Congress passed the American Taxpayer Relief Act of 2012 (the Act) on New Year’s Day and the president signed the Act into law the next day. The Act prevents income tax rate increases for most taxpayers. Included in the Act is a retroactive temporary increase in the income exclusion in the Internal Revenue Code (the Code) for employer-provided mass-transit and vanpool benefits. Additionally, certain employee benefits provisions in the Code that expired at the end of 2012 were reinstated and extended permanently. Finally, the Act allows plan sponsors to extend an in-plan Roth conversion option to a greater number of participants.
Temporary Increase in Exclusion from Income for Employer-Provided Mass-Transit and Vanpool Benefits
The Act temporarily increases the monthly exclusion from gross income (as well as from wages for FICA purposes) for employer-provided mass-transit and vanpool benefits from $125 to $240. The increase is effective retroactive to the beginning of 2012 and continues through the end of 2013. As a result, for these years the monthly exclusion for these types of benefits will be the same as the exclusion for employer-provided parking benefits (so-called “transit parity”). Because the $125 monthly exclusion was not changed until 2013, employers had to withhold income tax and FICA taxes on monthly mass-transit and vanpool benefits greater than $125 that were provided during 2012. The retroactive increase in the exclusion for these benefits for 2012 will be reflected on 2012 Form W-2s and affected employees will recover any extra withholding on their 2012 tax returns.
The mass-transit and vanpool exclusion for 2013 will be the same as the parking exclusion if there is an inflation adjustment for 2013, which is expected to be announced in the near future.
Expired Code Provisions Reinstated and Extended Permanently
The Act also reinstates and permanently extends the following three employee benefit provisions in the Code that had expired at the end of 2012:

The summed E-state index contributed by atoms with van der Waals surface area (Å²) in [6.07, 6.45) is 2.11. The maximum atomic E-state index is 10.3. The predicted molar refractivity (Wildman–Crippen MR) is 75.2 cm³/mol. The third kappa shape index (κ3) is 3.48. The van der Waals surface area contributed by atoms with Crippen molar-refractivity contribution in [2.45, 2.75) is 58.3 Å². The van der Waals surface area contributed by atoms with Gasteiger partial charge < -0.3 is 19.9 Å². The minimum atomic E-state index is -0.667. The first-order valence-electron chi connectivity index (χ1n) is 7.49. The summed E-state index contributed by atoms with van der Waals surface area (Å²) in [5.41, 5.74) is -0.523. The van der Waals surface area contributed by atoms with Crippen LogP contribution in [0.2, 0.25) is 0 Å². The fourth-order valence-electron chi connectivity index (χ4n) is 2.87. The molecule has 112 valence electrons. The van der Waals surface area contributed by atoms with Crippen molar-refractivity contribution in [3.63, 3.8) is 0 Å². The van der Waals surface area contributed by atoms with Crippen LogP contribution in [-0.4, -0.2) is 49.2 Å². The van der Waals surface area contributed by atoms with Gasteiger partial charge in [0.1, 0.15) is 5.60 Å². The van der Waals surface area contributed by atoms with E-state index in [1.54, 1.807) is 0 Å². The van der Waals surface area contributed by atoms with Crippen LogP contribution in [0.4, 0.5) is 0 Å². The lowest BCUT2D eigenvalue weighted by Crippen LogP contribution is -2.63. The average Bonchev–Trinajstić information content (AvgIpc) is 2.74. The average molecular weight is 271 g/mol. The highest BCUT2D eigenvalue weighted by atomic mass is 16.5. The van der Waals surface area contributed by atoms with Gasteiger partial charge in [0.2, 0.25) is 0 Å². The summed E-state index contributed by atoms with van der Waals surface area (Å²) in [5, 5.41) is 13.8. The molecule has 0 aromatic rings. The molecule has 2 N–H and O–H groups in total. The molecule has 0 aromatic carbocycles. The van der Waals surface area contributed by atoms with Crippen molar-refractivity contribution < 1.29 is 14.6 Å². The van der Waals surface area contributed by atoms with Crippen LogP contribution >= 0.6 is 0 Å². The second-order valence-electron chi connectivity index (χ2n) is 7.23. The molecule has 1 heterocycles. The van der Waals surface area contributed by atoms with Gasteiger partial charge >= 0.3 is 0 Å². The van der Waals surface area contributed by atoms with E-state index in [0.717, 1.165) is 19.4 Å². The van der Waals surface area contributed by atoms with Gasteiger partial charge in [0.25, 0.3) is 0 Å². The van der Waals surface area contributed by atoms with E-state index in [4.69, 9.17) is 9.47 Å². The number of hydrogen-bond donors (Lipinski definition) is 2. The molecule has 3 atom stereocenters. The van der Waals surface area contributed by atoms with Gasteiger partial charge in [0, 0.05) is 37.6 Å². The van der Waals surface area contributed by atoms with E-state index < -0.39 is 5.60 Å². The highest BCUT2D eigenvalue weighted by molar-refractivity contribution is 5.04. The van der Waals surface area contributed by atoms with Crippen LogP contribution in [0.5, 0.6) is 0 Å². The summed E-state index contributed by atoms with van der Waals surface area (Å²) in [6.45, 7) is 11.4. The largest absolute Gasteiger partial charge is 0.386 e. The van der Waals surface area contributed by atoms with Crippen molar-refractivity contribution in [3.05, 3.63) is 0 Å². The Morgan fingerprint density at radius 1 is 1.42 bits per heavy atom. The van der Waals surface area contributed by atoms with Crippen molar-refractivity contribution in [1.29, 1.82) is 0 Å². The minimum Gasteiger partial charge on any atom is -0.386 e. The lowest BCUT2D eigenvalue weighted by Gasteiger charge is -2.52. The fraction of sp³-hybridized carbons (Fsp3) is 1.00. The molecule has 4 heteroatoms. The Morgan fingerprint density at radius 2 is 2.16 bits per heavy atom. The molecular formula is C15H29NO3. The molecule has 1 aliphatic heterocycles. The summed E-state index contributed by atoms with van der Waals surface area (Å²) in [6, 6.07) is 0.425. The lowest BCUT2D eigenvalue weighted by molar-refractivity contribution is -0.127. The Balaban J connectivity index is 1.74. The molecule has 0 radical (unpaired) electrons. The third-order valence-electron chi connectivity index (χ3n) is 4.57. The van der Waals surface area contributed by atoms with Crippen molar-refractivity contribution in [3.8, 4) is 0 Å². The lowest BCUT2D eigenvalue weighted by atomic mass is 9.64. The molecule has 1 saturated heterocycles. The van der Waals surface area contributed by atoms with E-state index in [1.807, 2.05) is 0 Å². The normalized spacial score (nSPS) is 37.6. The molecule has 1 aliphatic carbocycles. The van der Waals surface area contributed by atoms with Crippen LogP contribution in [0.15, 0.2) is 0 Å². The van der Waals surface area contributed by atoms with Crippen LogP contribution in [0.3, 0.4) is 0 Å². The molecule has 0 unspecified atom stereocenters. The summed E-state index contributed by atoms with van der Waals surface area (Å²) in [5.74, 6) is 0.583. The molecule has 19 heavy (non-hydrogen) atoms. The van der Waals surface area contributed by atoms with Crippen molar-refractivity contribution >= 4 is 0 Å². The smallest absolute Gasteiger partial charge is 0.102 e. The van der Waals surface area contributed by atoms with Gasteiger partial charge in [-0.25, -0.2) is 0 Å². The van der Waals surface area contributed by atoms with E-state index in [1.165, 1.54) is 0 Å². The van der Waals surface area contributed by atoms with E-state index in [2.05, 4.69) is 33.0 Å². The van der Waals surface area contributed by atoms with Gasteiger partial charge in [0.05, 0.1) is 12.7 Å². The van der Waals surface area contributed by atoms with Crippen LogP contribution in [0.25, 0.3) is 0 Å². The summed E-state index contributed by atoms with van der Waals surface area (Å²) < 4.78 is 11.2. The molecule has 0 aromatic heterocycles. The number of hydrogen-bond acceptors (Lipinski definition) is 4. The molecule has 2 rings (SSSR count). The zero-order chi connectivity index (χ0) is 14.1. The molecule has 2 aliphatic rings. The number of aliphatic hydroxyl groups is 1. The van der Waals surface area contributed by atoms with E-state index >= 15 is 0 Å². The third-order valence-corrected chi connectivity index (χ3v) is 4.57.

- Employer-provided educational assistance (undergraduate and graduate). An employee may exclude from gross income up to $5,250 for income and employment tax purposes per year of employer-provided education assistance, including assistance for graduate education.
- Adoption assistance program exclusion. An employee may exclude from income up to $12,650 of adoption expenses paid by an employer adoption assistance program. The Internal Revenue Service is expected to announce the 2013 inflation-adjusted amount in the near future.
- Credit for employer expenses for child care assistance. A tax credit of up to $150,000 is available to employers for acquiring, constructing, rehabilitating or expanding property that is used for a child care facility.
Expanded Eligibility for In-Plan Roth Conversions
Under the Act, defined contribution plans that permit Roth contributions may now offer participants the option to convert any vested non-Roth amounts in their plan accounts into Roth amounts. Previously, such in-plan Roth conversions were available only for amounts that were otherwise distributable, such as on account of reaching age 59½. Plan sponsors wishing to do so may now amend their plans to make all vested assets in a participant’s non-Roth accounts eligible for Roth conversion. Any amount converted is subject to income tax, in the same manner as if rolled over to a Roth IRA.
Reduced Health FSA Limit for 2013 Remains
The 2010 Affordable Care Act reduced the maximum health FSA account contribution to $2,500 for 2013. This change was not impacted by the Act.
For further information on these matters, please contact the authors, Steve Kittrell and Jessica Sackin, or any other members of McGuireWoods’ employee benefits team.